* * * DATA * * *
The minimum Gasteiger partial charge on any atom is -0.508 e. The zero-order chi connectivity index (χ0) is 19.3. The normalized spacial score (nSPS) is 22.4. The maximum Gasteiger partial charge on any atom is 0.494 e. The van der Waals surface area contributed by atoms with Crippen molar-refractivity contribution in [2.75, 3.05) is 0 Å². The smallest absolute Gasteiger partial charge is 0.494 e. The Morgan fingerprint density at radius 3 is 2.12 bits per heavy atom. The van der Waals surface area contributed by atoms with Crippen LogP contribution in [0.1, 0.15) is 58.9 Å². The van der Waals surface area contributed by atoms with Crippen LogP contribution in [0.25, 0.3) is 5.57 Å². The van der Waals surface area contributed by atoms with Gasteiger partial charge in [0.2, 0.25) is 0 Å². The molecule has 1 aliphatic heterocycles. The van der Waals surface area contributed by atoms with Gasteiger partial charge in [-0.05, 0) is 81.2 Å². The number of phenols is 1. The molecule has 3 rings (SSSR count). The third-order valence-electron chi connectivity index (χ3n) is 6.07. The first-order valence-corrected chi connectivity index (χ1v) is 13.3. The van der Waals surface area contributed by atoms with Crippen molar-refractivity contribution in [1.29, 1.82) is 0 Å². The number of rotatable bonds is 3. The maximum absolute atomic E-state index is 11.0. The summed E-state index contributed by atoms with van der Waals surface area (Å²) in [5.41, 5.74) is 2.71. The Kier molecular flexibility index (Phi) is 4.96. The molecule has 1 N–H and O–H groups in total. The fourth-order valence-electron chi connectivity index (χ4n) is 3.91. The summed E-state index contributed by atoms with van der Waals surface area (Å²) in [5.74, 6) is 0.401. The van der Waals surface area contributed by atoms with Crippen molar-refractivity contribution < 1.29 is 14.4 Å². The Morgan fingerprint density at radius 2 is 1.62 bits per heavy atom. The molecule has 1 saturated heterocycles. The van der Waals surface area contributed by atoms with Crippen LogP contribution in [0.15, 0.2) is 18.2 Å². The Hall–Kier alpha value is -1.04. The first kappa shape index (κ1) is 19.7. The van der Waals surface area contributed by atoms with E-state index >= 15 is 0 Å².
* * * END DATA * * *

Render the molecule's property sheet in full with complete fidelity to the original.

The minimum Gasteiger partial charge on any atom is -0.508 e. The zero-order chi connectivity index (χ0) is 19.3. The normalized spacial score (nSPS) is 22.4. The maximum Gasteiger partial charge on any atom is 0.494 e. The van der Waals surface area contributed by atoms with Crippen molar-refractivity contribution in [2.75, 3.05) is 0 Å². The smallest absolute Gasteiger partial charge is 0.494 e. The Morgan fingerprint density at radius 3 is 2.12 bits per heavy atom. The van der Waals surface area contributed by atoms with Crippen LogP contribution in [0.1, 0.15) is 58.9 Å². The van der Waals surface area contributed by atoms with Crippen LogP contribution in [0.25, 0.3) is 5.57 Å². The van der Waals surface area contributed by atoms with Gasteiger partial charge in [0.2, 0.25) is 0 Å². The molecule has 1 aliphatic heterocycles. The van der Waals surface area contributed by atoms with Gasteiger partial charge in [-0.05, 0) is 81.2 Å². The number of phenols is 1. The molecule has 3 rings (SSSR count). The third-order valence-electron chi connectivity index (χ3n) is 6.07. The first-order valence-corrected chi connectivity index (χ1v) is 13.3. The van der Waals surface area contributed by atoms with Crippen molar-refractivity contribution in [1.29, 1.82) is 0 Å². The number of rotatable bonds is 3. The maximum absolute atomic E-state index is 11.0. The summed E-state index contributed by atoms with van der Waals surface area (Å²) in [5.41, 5.74) is 2.71. The Kier molecular flexibility index (Phi) is 4.96. The molecule has 1 N–H and O–H groups in total. The fourth-order valence-electron chi connectivity index (χ4n) is 3.91. The summed E-state index contributed by atoms with van der Waals surface area (Å²) in [5.74, 6) is 0.401. The van der Waals surface area contributed by atoms with Crippen molar-refractivity contribution < 1.29 is 14.4 Å². The Morgan fingerprint density at radius 2 is 1.62 bits per heavy atom. The molecule has 1 saturated heterocycles. The van der Waals surface area contributed by atoms with Crippen LogP contribution in [0.15, 0.2) is 18.2 Å². The Hall–Kier alpha value is -1.04. The first kappa shape index (κ1) is 19.7. The van der Waals surface area contributed by atoms with E-state index >= 15 is 0 Å².